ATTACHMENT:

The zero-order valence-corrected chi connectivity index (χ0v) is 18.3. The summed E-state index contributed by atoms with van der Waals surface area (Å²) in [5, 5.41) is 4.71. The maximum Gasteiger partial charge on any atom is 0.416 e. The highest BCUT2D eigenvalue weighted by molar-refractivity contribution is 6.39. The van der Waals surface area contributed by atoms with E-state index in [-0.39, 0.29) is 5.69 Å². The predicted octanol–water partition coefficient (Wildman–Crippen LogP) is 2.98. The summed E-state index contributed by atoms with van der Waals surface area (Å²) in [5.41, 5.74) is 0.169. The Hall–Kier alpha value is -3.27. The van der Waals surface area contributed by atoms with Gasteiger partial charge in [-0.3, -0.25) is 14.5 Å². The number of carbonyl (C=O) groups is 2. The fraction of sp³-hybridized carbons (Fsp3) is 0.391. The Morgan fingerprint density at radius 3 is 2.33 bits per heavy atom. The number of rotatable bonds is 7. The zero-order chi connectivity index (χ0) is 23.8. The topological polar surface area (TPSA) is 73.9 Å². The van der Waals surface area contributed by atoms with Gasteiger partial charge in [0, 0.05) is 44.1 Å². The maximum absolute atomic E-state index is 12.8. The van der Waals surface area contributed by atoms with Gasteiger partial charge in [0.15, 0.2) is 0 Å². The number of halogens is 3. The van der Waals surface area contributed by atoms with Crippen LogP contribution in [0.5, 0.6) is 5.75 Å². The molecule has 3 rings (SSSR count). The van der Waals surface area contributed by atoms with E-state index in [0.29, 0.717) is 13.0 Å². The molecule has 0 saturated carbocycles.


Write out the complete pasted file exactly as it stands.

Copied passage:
The zero-order valence-corrected chi connectivity index (χ0v) is 18.3. The summed E-state index contributed by atoms with van der Waals surface area (Å²) in [5, 5.41) is 4.71. The maximum Gasteiger partial charge on any atom is 0.416 e. The highest BCUT2D eigenvalue weighted by molar-refractivity contribution is 6.39. The van der Waals surface area contributed by atoms with E-state index in [-0.39, 0.29) is 5.69 Å². The predicted octanol–water partition coefficient (Wildman–Crippen LogP) is 2.98. The summed E-state index contributed by atoms with van der Waals surface area (Å²) in [5.41, 5.74) is 0.169. The Hall–Kier alpha value is -3.27. The van der Waals surface area contributed by atoms with Gasteiger partial charge in [-0.3, -0.25) is 14.5 Å². The number of carbonyl (C=O) groups is 2. The fraction of sp³-hybridized carbons (Fsp3) is 0.391. The Morgan fingerprint density at radius 3 is 2.33 bits per heavy atom. The number of rotatable bonds is 7. The zero-order chi connectivity index (χ0) is 23.8. The topological polar surface area (TPSA) is 73.9 Å². The van der Waals surface area contributed by atoms with Gasteiger partial charge in [0, 0.05) is 44.1 Å². The maximum absolute atomic E-state index is 12.8. The van der Waals surface area contributed by atoms with Gasteiger partial charge in [0.15, 0.2) is 0 Å². The number of halogens is 3. The van der Waals surface area contributed by atoms with Crippen LogP contribution in [0.5, 0.6) is 5.75 Å². The molecule has 3 rings (SSSR count). The van der Waals surface area contributed by atoms with E-state index in [0.29, 0.717) is 13.0 Å². The molecule has 0 saturated carbocycles.